Do you dream of becoming a great novelist?
Or do you just want to learn how to express yourself more consistently?
Whether you’re writing fiction prose or just high school essays, you can always take our advice and take a few steps toward excellence.
To become a great – or just a good – writer, you need to know a lot and constantly hone your skills.
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Use strong words
Good literary language, whether we’re talking about a novel or a school essay, is a language that is precise, memorable, and carries an element of surprise.
Find the right adjective or verb, and an unremarkable sentence will turn into a brilliant phrase that people will remember and quote years later.
Choose the most accurate words possible.
Try not to repeat the same word over again, unless you want to create a particular rhythm that way.
The exception is words that describe dialogue.
They probably taught you in school that you can’t use “said” and “said” all the time, but too many synonyms will make reading difficult and distract the reader from the line of dialogue.
If you can’t do without them, at least lean toward the emotionally neutral “asked” and “answered.” But it’s better to let your dialogue have a minimum of the author’s words: mark at the beginning where someone’s line is, and then let the characters speak for themselves.
Strong and vivid words – do not mean complex or poorly understood.
Clichés are phrases, thoughts, or turns of phrases that are used so often that they have become platitudes.
They are usually so general that the reader doesn’t even remember them.
Whether you’re writing a fiction text or a documentary, getting rid of clichés will only benefit it.
Avoid clichés when writing about yourself.
The phrase “I’m a communicative person” doesn’t say anything specific about you.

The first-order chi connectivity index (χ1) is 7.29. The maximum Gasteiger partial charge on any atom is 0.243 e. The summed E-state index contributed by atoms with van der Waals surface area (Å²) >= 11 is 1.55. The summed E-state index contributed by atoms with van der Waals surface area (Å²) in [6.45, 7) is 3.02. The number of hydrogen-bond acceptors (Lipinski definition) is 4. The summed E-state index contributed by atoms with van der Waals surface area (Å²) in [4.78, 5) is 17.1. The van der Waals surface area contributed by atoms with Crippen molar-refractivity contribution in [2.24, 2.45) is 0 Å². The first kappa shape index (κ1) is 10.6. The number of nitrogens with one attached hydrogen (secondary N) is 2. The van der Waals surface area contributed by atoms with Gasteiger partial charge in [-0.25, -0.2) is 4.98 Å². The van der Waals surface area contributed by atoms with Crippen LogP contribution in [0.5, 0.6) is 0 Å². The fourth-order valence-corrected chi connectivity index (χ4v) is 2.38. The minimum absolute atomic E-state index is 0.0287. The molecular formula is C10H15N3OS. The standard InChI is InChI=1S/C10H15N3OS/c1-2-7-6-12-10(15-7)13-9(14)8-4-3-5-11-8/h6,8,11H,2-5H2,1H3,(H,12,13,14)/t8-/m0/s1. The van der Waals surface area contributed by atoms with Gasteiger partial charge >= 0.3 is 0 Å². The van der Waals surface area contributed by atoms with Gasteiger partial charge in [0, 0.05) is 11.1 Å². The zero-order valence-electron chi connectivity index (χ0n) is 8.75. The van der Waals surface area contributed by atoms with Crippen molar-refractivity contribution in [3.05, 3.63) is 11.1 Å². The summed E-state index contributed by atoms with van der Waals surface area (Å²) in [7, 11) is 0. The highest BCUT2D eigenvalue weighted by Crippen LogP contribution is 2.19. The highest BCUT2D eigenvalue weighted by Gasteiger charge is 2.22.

But say that you easily find a common language with people, including in the truest sense, as he grew up in a bilingual family and as a child had time to live in six countries, and the reader will immediately understand what you are.
Read to write
Choose one or ten good books. Whether you’re writing an epic novel, an article in a popular science magazine, or a winning essay for college, get to know the outstanding works of your genre.
It will improve your writing.
Read and reflect on the work of great and important writers to see what can be put into words and what will resonate with readers.
Immersing yourself in good literature will increase your vocabulary, broaden your horizons, and feed your imagination.
Pay attention to the different ways of storytelling and the different construction of works.
Try to compare the approaches of different authors to the same topic, and see what they have in common and what the differences are.
The better you know how differently the same thoughts can be conveyed to the reader, the more diverse and original you can write yourself.
Go to the theater. Plays are written to be put on stage.
If you can’t understand and feel a literary work, see a production of it.
If you can’t find a production, read the work aloud.
Get into the thoughts of the characters.
Listen to how the language sounds.
Read magazines, newspapers, blogs–whatever. Literature is not the only source of ideas.
The real world is full of amazing people, places, and events from which your writing mind can draw inspiration.
It pays for a good writer to be aware of the most important events of the day.
Learn to be less influenced. It happens all the time: you read a brilliant novel and immediately want to write your own.
But when you sit down at your desk, you notice that your style is unoriginal, as if you are only imitating the author you just read.
Learn from the greats – but develop your voice.
To get it going again, do an exercise in free-writing technique (write down all your thoughts in a row without reflecting or correcting), reread your past essays, or just take a walk.
Buy a notebook. Not just any notebook, but one with a sturdy hardcover so you can carry it with you all the time.
An idea can visit you anywhere, and you need to get that fast-flowing idea down on paper before you forget it.